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note: I don't want to use a udev rule.

I need to change (programmatically) the permissions of some device. To understand what I have to do (in code) I want to do this using just chmod command.

So far, I've tried this:

root# ls -l /dev/sdb
brw-rw-rw- 1 root disk 8, 16 Apr 7 05:27 /dev/sdb

root# chmod 0600 /dev/sdb 

root# ls -l /dev/sdb
brw------- 1 root disk 8, 16 Apr 7 05:27 /dev/sdb

as you can see, /dev/sdb has read and write permissions only for the owner (root). But I'm still able to create new files and read files from my connected flash drive.

What am I missing? How can I use chmod to prevent users from writing to some device?

2 Answers 2

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If I understand you right then there is some file system on /dev/sdb that you have mounted. What matters here are the permissions in the file system that resides on /dev/sdb, the permissions of /dev/sdb are completely irrelevant for your question. Except that with permissions 0666 anyone can bypass the access control mechanisms for that file system and access the content on the device arbitrarily, but this is a different issue.

If you want to restrict access to the files within the file system, then you have to assign appropriate ownership and permissions to the files (beginning with the root of that file system). For file systems like FAT mount(8) lets you set the ownership and access permissions for all files within the file system. If you want to expose the entire tree to certain users only and hide it from all others, then mount it somewhere where only those users have access to. But note that any user can see that something is being mounted (mount(8) or df(1) will show them).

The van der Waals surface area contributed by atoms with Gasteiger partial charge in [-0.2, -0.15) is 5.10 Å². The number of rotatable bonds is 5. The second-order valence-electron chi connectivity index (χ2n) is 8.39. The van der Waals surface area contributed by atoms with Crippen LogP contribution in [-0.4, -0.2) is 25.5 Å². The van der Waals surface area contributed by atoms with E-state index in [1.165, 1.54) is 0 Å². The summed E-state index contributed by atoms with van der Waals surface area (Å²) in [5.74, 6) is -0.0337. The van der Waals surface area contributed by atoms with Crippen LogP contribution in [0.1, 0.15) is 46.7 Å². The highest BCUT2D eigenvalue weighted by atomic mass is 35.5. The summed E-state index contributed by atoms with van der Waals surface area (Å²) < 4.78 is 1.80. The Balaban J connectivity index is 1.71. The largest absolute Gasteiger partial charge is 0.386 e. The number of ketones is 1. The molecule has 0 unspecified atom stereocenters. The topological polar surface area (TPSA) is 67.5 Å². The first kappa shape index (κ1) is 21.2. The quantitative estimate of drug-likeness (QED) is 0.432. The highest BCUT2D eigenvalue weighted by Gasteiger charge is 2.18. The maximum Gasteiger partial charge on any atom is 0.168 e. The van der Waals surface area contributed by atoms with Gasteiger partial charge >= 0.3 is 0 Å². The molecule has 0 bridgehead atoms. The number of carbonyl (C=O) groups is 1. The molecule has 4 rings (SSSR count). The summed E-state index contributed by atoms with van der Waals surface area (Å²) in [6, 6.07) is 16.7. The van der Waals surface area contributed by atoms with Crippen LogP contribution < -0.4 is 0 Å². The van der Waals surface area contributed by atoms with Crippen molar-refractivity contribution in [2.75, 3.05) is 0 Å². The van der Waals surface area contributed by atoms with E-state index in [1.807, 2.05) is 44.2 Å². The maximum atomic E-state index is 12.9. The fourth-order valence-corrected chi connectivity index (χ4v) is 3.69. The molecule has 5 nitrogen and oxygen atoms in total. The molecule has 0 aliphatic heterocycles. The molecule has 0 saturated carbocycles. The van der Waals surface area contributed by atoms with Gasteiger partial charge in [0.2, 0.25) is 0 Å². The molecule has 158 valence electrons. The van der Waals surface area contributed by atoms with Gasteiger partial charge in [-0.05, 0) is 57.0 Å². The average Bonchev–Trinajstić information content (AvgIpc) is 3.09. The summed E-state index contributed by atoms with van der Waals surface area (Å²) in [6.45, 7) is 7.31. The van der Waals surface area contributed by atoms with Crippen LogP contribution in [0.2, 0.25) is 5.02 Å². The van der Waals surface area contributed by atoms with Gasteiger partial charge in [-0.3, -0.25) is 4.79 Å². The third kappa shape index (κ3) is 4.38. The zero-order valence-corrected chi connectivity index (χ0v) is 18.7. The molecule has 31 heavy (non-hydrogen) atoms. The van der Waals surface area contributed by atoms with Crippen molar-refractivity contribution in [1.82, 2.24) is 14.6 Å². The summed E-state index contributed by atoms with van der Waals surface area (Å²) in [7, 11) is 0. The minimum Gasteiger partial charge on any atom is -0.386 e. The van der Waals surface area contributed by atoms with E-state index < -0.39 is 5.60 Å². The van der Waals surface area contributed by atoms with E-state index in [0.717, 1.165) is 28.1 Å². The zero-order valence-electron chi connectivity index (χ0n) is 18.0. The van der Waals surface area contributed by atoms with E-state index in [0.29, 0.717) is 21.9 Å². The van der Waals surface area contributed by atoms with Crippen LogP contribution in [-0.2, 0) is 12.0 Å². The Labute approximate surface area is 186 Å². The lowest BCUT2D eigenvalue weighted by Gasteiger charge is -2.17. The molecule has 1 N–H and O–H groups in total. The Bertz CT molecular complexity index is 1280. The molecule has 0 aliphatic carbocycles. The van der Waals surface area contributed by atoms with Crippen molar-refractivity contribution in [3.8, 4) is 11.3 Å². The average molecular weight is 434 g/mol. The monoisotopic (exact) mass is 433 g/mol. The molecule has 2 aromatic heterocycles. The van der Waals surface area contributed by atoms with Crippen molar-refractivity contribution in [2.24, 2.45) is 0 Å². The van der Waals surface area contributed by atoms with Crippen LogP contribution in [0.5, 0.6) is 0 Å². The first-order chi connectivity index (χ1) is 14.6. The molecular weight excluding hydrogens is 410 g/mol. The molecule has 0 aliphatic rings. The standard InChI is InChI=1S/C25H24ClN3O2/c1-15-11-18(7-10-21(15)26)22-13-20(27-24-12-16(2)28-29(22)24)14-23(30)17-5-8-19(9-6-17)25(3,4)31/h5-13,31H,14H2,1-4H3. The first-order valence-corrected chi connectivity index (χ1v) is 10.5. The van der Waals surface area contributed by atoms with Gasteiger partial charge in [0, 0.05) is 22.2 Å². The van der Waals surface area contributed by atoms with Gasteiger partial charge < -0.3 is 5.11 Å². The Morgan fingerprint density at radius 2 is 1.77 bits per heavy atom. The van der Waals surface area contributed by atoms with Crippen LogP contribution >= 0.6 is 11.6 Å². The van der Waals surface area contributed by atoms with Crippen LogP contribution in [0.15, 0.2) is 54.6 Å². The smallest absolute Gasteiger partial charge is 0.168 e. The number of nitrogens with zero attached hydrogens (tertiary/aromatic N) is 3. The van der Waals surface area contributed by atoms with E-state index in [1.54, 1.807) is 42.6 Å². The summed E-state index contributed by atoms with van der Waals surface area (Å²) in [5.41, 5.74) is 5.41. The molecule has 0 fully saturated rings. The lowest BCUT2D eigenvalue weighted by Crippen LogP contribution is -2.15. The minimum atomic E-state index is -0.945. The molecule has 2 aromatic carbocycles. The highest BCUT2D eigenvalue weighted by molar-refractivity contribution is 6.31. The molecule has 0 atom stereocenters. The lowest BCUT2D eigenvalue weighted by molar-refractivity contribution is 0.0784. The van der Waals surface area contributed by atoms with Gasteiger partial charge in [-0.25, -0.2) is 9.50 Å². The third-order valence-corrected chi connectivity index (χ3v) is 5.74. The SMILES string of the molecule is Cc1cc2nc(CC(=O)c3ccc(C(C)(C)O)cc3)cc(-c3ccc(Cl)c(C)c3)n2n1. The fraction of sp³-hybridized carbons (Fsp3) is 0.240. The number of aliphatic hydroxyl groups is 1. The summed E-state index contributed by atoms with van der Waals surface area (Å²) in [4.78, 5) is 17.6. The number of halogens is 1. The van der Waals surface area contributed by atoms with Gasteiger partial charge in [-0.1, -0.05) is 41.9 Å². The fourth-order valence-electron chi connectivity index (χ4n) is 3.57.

chroot(1) is not going to help you at all.

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  • 2
    It's enough to restrict the permissions on the mount point, or a directory above the mount point, e.g. chmod 700 /mnt/foo where the user that Raydel Miranda wants to restrict is does not own /mnt/foo. Apr 7, 2014 at 22:16
  • @countermode I make a mistake typing chroot instead chmod. Thanks all for comment and answers. Apr 9, 2014 at 12:06
  • Thanks for not answering the question posted.
    – Alec Teal
    Feb 9, 2020 at 12:42
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/dev/sdb is the block device name. Changing the permission of /dev/sdb will not affect the filesystem on /dev/sdb.

Use mount to get the list of mounted mediums and mountpoints.

Use chmod to change permissions in mountpoint.

e.g. mount will show lines which looks something like

/dev/sdb1 on /run/mount/pioneeraxon/disk1 type ext4 (...)

In such case /run/mount/pioneeraxon/disk1 is the mountpoint for /dev/sdb1. You need to change the permissions in /run/mount/pioneeraxon/disk1.

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  • thanks for not answering the question either.
    – Alec Teal
    Feb 9, 2020 at 12:43

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